The U.S. FDA has allowed Fate Therapeutics’ Investigational New Drug (IND) Application for FT500, positioning the company to launch the first clinical trial investigation of an iPSC-derived cell product within the United States.
FT500 is a universal, off-the-shelf natural killer (NK) cell product candidate derived from a clonal master induced pluripotent stem cell (iPSC) line. Fate Therapeutics broke this exciting news in an announcement released November 30, 2018.
As stated in the company’s press release:
“The Company’s proprietary iPSC product platform enables mass production of off-the-shelf, engineered, homogeneous cell products that can be administered in repeat doses to mediate more effective pharmacologic activity, including in combination with cycles of other cancer treatments. Human iPSCs possess the unique dual properties of unlimited self-renewal and differentiation potential into all cell types of the body. The Company’s first-of-kind approach involves engineering human iPSCs in a one-time genetic modification event, and selecting a single iPSC for maintenance as a clonal master iPSC line.”
Other iPSC-Derived Cell Therapy Studies
While Fate Therapeutics will be the first company to launch an iPSC-derived cell therapy trial within the United States, it is not the first company to do so worldwide.
The world’s first investigation of an iPSC-derived cell therapy product began in 2014, when Masayo Takahashi of the RIKEN Center in Japan initiated a study to test the safety of iPSC-derived cell sheets in patients with age-related macular degeneration. While the trial was suspended in 2015 due to safety concerns, it was resumed in June 2016 using donor iPSC-derived cells.
The world’s first formal clinical trial of an iPSC-derived cellular product began when Australia-based Cynata Therapeutics (ASX:CYP) received approval to initiate a Phase I clinical trial of its iPSC-derived mesenchymal stem cell (MSC) product, CYP-001, in sites across the UK and Australia. Cynata treated its first patient with CYP-001 in May 2017. By August 2018, it had completed the Primary Evaluation Period for 15 patients enrolled in its Phase 1 trial.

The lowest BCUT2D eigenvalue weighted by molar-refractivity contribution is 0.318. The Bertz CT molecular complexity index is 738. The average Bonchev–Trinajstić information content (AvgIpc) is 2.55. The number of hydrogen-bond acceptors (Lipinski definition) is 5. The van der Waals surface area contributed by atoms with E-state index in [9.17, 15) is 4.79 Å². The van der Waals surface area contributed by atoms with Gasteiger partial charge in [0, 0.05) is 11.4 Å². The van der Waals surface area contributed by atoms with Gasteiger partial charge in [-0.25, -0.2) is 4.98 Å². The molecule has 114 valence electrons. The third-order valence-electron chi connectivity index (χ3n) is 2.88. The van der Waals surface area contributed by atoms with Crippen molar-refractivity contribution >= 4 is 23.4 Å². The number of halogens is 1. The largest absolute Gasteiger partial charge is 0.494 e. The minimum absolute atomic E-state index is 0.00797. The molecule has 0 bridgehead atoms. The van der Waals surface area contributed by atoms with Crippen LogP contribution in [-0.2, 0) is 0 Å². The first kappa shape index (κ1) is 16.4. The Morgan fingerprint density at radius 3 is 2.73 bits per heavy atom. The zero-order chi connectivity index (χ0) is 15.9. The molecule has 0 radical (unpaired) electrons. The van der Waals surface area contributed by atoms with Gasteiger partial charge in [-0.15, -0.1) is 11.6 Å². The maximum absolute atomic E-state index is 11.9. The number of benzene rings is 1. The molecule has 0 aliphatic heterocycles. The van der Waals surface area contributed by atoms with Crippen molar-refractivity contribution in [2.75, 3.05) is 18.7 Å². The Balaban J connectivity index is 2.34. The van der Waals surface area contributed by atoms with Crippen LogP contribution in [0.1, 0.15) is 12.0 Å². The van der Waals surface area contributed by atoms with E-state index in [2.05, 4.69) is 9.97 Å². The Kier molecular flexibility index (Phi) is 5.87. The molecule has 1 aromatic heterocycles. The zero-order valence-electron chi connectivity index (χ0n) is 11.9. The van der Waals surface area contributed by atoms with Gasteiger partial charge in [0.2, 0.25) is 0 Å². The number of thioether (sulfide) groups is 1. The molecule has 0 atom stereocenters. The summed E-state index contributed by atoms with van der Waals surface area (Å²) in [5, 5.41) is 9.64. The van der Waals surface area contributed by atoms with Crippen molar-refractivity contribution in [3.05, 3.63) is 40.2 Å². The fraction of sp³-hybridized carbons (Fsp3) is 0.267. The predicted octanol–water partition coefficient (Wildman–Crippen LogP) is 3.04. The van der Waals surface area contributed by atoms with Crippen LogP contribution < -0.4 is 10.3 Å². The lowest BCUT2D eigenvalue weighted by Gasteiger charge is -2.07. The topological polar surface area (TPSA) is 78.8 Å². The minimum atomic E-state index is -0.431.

The company is now preparing for its Phase 2 trial in its next indication, critical limb ischemia (CLI).
Japan’s iPSC Studies
Additionally, several physician-led studies are underway in Japan to investigate the use of iPSC-derived cell therapy products. These include studies for Parkinson’s disease and heart disease, as well as the use of iPSCs to create a supply of human platelets.
The Parkinson’s disease study is being undertaken by Kyoto University and CiRA in Japan, with the first patient treated November 2018 and six more in the queue to be treated.
The heart disease study is being undertaken by physicians at Osaka University, who will treat only three human patients, although a follow-up trial may enroll up to ten or more.
iPSC-derived platelets are also being undertaken by CiRA, who is aiming to begin treating patients in 2019. To produce iPSC-derived platelets, it will use white blood cells to create iPSCs and differentiate them into megakaryocytes, which are bone marrow cells that can manufacture platelets.
Spread of iPSC Clinical Studies
Today, there are now iPSC clinical studies either planned or underway within:
- Japan – Macular degeneration, Parkinson’s disease, heart disease, platelets (Physician-led studies)
- UK and Australia – GvHD (Cynata Therapeutics)
- United States – iPSC-derived NK cell therapy (Fate Therapeutics)
The question is, how rapidly will iPSC studies continue to populate on a global basis? Let us know your thoughts in the comments below.